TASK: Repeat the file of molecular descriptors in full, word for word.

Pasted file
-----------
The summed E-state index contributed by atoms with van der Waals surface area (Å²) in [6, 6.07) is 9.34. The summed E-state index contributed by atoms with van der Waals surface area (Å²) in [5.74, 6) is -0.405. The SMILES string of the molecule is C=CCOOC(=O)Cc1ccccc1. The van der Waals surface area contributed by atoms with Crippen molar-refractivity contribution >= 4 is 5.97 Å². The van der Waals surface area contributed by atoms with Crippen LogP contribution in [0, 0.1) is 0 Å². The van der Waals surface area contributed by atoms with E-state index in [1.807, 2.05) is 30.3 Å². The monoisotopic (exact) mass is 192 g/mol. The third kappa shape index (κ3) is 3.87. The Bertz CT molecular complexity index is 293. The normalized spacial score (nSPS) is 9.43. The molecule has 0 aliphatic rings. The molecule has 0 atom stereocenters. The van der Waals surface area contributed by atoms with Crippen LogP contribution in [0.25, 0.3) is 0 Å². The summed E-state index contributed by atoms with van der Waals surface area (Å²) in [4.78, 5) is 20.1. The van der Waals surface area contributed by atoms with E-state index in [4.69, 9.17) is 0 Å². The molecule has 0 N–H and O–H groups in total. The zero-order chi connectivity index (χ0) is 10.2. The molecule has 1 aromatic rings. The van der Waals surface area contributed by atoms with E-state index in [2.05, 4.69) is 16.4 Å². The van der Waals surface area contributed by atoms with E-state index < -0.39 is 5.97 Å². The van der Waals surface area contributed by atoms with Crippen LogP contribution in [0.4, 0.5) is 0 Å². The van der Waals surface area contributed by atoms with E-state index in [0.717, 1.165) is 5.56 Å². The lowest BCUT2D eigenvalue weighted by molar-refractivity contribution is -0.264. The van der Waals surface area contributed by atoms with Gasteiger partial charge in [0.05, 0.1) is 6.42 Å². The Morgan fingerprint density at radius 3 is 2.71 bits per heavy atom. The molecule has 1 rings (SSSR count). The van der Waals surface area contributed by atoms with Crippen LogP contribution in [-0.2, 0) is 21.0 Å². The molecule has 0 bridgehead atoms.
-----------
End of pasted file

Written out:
The summed E-state index contributed by atoms with van der Waals surface area (Å²) in [6, 6.07) is 9.34. The summed E-state index contributed by atoms with van der Waals surface area (Å²) in [5.74, 6) is -0.405. The SMILES string of the molecule is C=CCOOC(=O)Cc1ccccc1. The van der Waals surface area contributed by atoms with Crippen molar-refractivity contribution >= 4 is 5.97 Å². The van der Waals surface area contributed by atoms with Crippen LogP contribution in [0, 0.1) is 0 Å². The van der Waals surface area contributed by atoms with E-state index in [1.807, 2.05) is 30.3 Å². The monoisotopic (exact) mass is 192 g/mol. The third kappa shape index (κ3) is 3.87. The Bertz CT molecular complexity index is 293. The normalized spacial score (nSPS) is 9.43. The molecule has 0 aliphatic rings. The molecule has 0 atom stereocenters. The van der Waals surface area contributed by atoms with Crippen LogP contribution in [0.25, 0.3) is 0 Å². The summed E-state index contributed by atoms with van der Waals surface area (Å²) in [4.78, 5) is 20.1. The van der Waals surface area contributed by atoms with E-state index in [4.69, 9.17) is 0 Å². The molecule has 0 N–H and O–H groups in total. The zero-order chi connectivity index (χ0) is 10.2. The molecule has 1 aromatic rings. The van der Waals surface area contributed by atoms with E-state index in [2.05, 4.69) is 16.4 Å². The van der Waals surface area contributed by atoms with E-state index < -0.39 is 5.97 Å². The van der Waals surface area contributed by atoms with Crippen LogP contribution in [0.4, 0.5) is 0 Å². The van der Waals surface area contributed by atoms with E-state index in [0.717, 1.165) is 5.56 Å². The lowest BCUT2D eigenvalue weighted by molar-refractivity contribution is -0.264. The van der Waals surface area contributed by atoms with Gasteiger partial charge in [0.05, 0.1) is 6.42 Å². The Morgan fingerprint density at radius 3 is 2.71 bits per heavy atom. The molecule has 1 rings (SSSR count). The van der Waals surface area contributed by atoms with Crippen LogP contribution in [-0.2, 0) is 21.0 Å². The molecule has 0 bridgehead atoms.